So then, I myself in my mind am a slave to God’s law, but in my sinful nature a slave to the law of sin. (v.14-25)

The instructor pointed out that there has been some debate in theological circles over whether Paul is speaking of the old, unregenerate self in this entire passage, or if he is talking about a struggle all Christians have, even in their new, regnerate lives, between their depraved selves and their reborn selves. The instructor said that he believes Calvin was in the second group.  I must admit that I always wished that this was the case – it was comforting to read this passage and know that Paul, a titan of the faith, had this same struggle going on inside him that I had inside me…the fact that sin still seemed to have a grip on him, and that he still does things he does not want to do. But I have come to see, through today’s lesson, that this isn’t the case. Paul is talking here of what the Gospel rescues us from.

The lesson gave a good number of arguments for this view, but for the sake of keeping this post from having 2000 words, I’ll jump on applying it to the Gospel. What Paul says here, in a nutshell, is that the Old Self has an inner nature and an outer goal. An “innie” and and “outie,” we’ll call them.  Verse 25, copied above, lists what this are:

  • Innie – slave to the law of sin, the law of sin and death: we are controlled on the inside by this nature
  • Outie – God’s righteous decree (Old Testament law): our outward goal is to obey God’s law

These two are incompatible – they pull us in opposite directions. In our nature (Old Self nature, that is), we are sinful. But in our minds, we know that the Law is good (think Ten Commandments, though it is more than that). So we try to do good by following the rules, but it’s too hard, because what is on the inside always wins. No wonder Paul said “What a wretched man I am!” (v. 24). It’s a never ending battle.  But in steps Christ, and everything changes:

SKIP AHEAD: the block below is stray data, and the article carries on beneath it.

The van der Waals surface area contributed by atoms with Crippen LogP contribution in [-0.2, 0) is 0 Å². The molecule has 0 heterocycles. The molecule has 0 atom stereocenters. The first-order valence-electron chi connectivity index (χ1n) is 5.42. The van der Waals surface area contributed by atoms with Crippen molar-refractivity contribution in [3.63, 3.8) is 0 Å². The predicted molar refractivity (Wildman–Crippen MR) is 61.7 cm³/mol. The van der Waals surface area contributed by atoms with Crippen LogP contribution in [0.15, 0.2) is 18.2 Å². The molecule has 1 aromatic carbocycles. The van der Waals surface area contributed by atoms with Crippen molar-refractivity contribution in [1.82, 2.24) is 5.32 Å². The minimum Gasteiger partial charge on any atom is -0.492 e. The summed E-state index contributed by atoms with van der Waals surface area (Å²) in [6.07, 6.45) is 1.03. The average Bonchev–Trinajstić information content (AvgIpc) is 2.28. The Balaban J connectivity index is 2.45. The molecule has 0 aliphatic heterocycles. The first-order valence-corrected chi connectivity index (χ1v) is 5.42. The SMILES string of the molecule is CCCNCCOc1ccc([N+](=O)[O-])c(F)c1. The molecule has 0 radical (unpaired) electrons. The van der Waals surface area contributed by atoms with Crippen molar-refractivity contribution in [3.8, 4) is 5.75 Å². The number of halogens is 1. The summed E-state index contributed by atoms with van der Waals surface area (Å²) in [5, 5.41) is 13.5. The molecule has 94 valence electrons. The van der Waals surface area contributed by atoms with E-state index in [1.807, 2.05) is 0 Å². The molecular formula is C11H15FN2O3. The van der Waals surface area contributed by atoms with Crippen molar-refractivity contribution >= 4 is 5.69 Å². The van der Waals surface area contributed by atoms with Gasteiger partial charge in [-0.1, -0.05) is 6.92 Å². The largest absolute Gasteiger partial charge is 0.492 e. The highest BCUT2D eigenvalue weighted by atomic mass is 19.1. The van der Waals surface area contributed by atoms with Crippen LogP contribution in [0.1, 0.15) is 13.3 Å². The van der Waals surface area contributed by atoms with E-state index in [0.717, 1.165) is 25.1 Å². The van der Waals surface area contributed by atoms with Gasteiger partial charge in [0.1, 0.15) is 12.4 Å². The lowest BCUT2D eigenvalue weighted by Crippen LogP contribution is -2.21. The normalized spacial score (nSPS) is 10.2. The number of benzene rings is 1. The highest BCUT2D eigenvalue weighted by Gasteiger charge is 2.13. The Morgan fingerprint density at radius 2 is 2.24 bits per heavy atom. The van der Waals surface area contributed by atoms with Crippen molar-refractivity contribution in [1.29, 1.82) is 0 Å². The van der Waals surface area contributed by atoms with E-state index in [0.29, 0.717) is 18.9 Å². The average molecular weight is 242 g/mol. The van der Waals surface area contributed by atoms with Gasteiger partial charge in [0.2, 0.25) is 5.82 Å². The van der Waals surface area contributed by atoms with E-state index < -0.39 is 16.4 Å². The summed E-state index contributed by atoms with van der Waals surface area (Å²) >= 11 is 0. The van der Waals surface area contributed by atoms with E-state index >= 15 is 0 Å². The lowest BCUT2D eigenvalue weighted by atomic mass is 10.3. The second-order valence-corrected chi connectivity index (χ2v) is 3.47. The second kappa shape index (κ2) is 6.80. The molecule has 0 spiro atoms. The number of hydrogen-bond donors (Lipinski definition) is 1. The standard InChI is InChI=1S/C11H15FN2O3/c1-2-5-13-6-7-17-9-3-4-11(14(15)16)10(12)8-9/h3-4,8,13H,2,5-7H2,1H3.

For what the law was powerless to do because it was weakened by the flesh, God did by sending his own Son in the likeness of sinful flesh to be a sin offering. And so he condemned sin in the flesh, in order that the righteous requirement of the law might be fully met in us, who do not live according to the flesh but according to the Spirit. (Romans 8:3-4)

Now we have a new innie and a new outie:

  • Innie – the law of the Spirit of life
  • Outie – Pursuing God himself

When we are regenerated, Christ lives in us, and we have a new inside nature.  Also, our outward goal is no longer to follow the rules, but to pursue God himself. These two are completely compatible – as the lesson put it, there’s no longer a tug of war going on inside you. We want what we have – a relationship with God. And we live how we should – pursuing God leads to obedience. It’s a win-win.

** Taken from Lesson 11: The Gospel on the Inside, from The Power of the Gospel, OBC